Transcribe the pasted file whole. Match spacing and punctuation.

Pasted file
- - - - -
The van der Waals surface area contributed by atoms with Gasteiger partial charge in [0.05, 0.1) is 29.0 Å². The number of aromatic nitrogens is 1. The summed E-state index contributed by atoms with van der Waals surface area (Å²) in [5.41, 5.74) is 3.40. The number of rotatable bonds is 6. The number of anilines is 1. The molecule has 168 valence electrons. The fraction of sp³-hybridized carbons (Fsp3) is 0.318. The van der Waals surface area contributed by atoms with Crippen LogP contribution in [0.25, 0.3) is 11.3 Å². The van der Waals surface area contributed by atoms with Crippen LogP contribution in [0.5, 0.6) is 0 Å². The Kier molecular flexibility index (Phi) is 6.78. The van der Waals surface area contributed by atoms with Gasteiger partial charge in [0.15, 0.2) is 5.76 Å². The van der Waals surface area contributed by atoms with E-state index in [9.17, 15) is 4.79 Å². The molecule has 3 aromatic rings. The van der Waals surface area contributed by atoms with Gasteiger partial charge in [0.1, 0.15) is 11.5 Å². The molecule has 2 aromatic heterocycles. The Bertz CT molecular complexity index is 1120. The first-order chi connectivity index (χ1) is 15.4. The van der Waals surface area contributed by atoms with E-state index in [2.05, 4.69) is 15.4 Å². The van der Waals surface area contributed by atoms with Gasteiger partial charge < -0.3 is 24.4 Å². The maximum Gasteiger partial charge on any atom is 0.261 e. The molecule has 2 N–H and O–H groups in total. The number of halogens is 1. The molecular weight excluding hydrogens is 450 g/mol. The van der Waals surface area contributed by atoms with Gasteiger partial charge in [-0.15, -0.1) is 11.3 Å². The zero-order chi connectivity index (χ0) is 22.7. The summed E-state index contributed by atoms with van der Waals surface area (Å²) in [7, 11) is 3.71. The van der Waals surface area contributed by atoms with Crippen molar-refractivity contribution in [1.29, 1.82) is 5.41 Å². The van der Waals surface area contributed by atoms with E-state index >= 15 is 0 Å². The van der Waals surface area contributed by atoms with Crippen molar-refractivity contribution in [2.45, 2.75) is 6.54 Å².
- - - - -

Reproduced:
The van der Waals surface area contributed by atoms with Gasteiger partial charge in [0.05, 0.1) is 29.0 Å². The number of aromatic nitrogens is 1. The summed E-state index contributed by atoms with van der Waals surface area (Å²) in [5.41, 5.74) is 3.40. The number of rotatable bonds is 6. The number of anilines is 1. The molecule has 168 valence electrons. The fraction of sp³-hybridized carbons (Fsp3) is 0.318. The van der Waals surface area contributed by atoms with Crippen LogP contribution in [0.25, 0.3) is 11.3 Å². The van der Waals surface area contributed by atoms with Crippen LogP contribution in [0.5, 0.6) is 0 Å². The Kier molecular flexibility index (Phi) is 6.78. The van der Waals surface area contributed by atoms with Gasteiger partial charge in [0.15, 0.2) is 5.76 Å². The van der Waals surface area contributed by atoms with E-state index in [9.17, 15) is 4.79 Å². The molecule has 3 aromatic rings. The van der Waals surface area contributed by atoms with Gasteiger partial charge in [0.1, 0.15) is 11.5 Å². The molecule has 2 aromatic heterocycles. The Bertz CT molecular complexity index is 1120. The first-order chi connectivity index (χ1) is 15.4. The van der Waals surface area contributed by atoms with E-state index in [2.05, 4.69) is 15.4 Å². The van der Waals surface area contributed by atoms with Gasteiger partial charge < -0.3 is 24.4 Å². The maximum Gasteiger partial charge on any atom is 0.261 e. The molecule has 2 N–H and O–H groups in total. The number of halogens is 1. The molecular weight excluding hydrogens is 450 g/mol. The van der Waals surface area contributed by atoms with Gasteiger partial charge in [-0.15, -0.1) is 11.3 Å². The zero-order chi connectivity index (χ0) is 22.7. The summed E-state index contributed by atoms with van der Waals surface area (Å²) in [7, 11) is 3.71. The van der Waals surface area contributed by atoms with Crippen molar-refractivity contribution in [1.29, 1.82) is 5.41 Å². The van der Waals surface area contributed by atoms with E-state index >= 15 is 0 Å². The van der Waals surface area contributed by atoms with Crippen molar-refractivity contribution in [2.45, 2.75) is 6.54 Å².